Tuesday, March 24, 2009

Loose Ends

Some of Iraq's loose ends are threatening to unravel in recent days. As the Sunni Awakening councils or Sons of Iraq are being dismantled and their members going unpaid, grumbling is increasing. Declining oil revenues mean that the government is unable to expand its jobs programs and the economy is slowing, leaving these fighters with few options for employment. Many of the former insurgents feel like they have been wronged by the central government and are threatening a return to their old ways. Already, Al Qaeda in Iraq is trying to reinvigorate itself in several areas. Rod Nordland and Alissa J. Rubin report in the International Herald Tribune.

Second, Saif Hameed and Ned Parker of the LA Times report two suicide bombs detonated yesterday, demonstrating the seams that the insurgents are targeting. One bombing in the Abu Ghraib area near Baghdad targeted a Sons of Iraq leader. The other bombing hit a Kurdish man's funeral in the contested Jalawla area of Diyala Province. The sectarian violence that gripped the country was primarily between Arab Sunnis and Arab Shia. The Kurds and the Arabs have not come into major confrontation as of yet. The borders of the autonomous Kurdish region, particularly around Kirkuk, are hotly contested. The issue was scheduled to have been resolved in 2007, but has been delayed time and again. The political contest to determine the fate of mixed areas along Kurdistan's border could easily spill over into increased violence. These do not represent new trends. They represent the loose ends that will continue to plague Iraq, and could dramatically unravel, until the root political and economic issues are laid to rest.

Wednesday, March 18, 2009

Table of Contents and Introduction

The Table of Contents and the first chapter for Iraq in Transition can be seen at the embedded links. Just click on the colored words in the last sentence to go through to the pdf file. These are the first page proofs, so there are a few very minor glitches that you will notice, but otherwise they are very close to what the final product will look like. Happy reading!

Monday, March 16, 2009

Advanced Praise for Iraq in Transition

The cover for the book is being transmitted for production, including several early endorsements for the book. I am honored that such distinguished people said these things about my work.

From General Anthony Zinni, USMC (Ret.), former Commander, Central Command, U.S. Peace Envoy to the Middle East, and author of The Battle for Peace: A Frontline Vision of America's Power and Purpose:
Peter Munson brings his expert knowledge, interest, and experience to this superb work. He describes, in depth, those factors of culture and history that worked against the overly optimistic assessments of Pentagon planners in the work up to the Iraq intervention. This is a must-read for those who want to understand the critical lessons of failing to include a true understanding of complex cultures and situations in planning for war.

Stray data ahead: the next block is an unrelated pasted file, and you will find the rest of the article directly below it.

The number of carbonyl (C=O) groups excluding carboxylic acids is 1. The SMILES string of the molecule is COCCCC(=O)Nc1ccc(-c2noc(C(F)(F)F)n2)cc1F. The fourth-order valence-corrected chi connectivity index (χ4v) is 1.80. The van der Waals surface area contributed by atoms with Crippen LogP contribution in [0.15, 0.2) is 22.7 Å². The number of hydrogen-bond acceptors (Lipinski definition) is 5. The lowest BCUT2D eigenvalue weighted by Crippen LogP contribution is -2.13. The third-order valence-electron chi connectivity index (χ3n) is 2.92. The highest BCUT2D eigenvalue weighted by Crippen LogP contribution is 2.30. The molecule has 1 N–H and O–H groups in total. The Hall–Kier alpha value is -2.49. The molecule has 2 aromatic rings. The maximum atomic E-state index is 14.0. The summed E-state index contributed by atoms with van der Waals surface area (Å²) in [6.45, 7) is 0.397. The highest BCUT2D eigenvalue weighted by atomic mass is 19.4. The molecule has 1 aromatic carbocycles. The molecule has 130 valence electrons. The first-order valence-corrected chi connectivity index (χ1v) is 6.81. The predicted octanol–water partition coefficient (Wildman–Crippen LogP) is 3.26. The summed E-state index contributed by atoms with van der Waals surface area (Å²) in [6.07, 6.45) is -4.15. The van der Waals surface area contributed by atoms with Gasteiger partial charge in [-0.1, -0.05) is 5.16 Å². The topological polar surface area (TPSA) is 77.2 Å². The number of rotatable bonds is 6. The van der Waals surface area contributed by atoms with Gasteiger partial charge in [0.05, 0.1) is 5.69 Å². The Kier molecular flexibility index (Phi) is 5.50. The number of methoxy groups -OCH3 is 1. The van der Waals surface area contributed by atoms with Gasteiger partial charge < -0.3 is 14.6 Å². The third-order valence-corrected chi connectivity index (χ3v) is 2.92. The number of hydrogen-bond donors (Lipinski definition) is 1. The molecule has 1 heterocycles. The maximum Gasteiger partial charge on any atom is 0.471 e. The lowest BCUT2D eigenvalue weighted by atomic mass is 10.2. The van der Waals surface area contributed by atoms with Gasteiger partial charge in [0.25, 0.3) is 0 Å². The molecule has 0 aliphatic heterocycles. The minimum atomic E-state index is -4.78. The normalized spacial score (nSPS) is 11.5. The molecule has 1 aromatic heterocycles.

From Steven Metz, Chairman of the Regional Strategy and Planning Department and Research Professor of National Security Affairs at the Strategic Studies Institute of the U.S. Army War College and author of Iraq and the Evolution of American Strategy:
Peter Munson provides a powerful and erudite explanation of what he calls ‘the strange ways of Iraqi politics,’ illuminating what Americans have learned in six torturous years and suggesting what we should have known from the beginning.

From Vali Nasr, Professor of International Politics at the Fletcher School of Law and Politics, Tufts University and author of The Shia Revival: How Conflicts within Islam Will Shape the Future:
Peter Munson has written a highly accessible and empathetic history of the Iraq war. Drawing on diverse sources and his own personal observations, he identifies the social, political, and economic factors that have shaped Iraqi society, and he charts how the U.S. mission in Iraq has unfolded since the fall of Baghdad. Munson’s understanding of academic works on Iraq and debates in policy-making circles is impressive. He has combined that insight with a soldier’s ground-level observations to provide a unique perspective. Instructive, informed, well researched, objective, and thoughtful, the book does well to make accessible complex issues to general readers, and all along remains true to other interpretations by academics, journalists, and policy-makers.

From Ahmed S. Hashim, Professor of Strategic Studies, United States Naval War College, and author of Insurgency and Counter-Insurgency in Iraq:
Iraq in Transition is one of the most detailed and readable analyses of the evolution of the violence within Iraq. The author has delved deep into Iraqi sociopolitical and economic dynamics to provide us with a thorough description of the origins of the conflict within and among the various communities within the country.

Saturday, March 14, 2009

First Page Proofs are Ready

Yesterday I received the first page proofs by email. These are proofs of the pages as they will actually look when printed. I have two weeks to review them for errors, build an index, and get the files back to the publisher.

Here's what the first page of chapter 2 will look like:

Sunday, March 8, 2009

The Book is Moving Along

I finished the last of the updates regarding the provincial elections last week and sent them on to the publisher. The manuscript is now being typeset and I should have the product back at the end of this week. At that point, I will check it over one last time for corrections and updates and put together the index. Once that is all done, I will validate any of the corrections or updates I requested and then the book will go to the presses, hopefully in time for a June release as scheduled.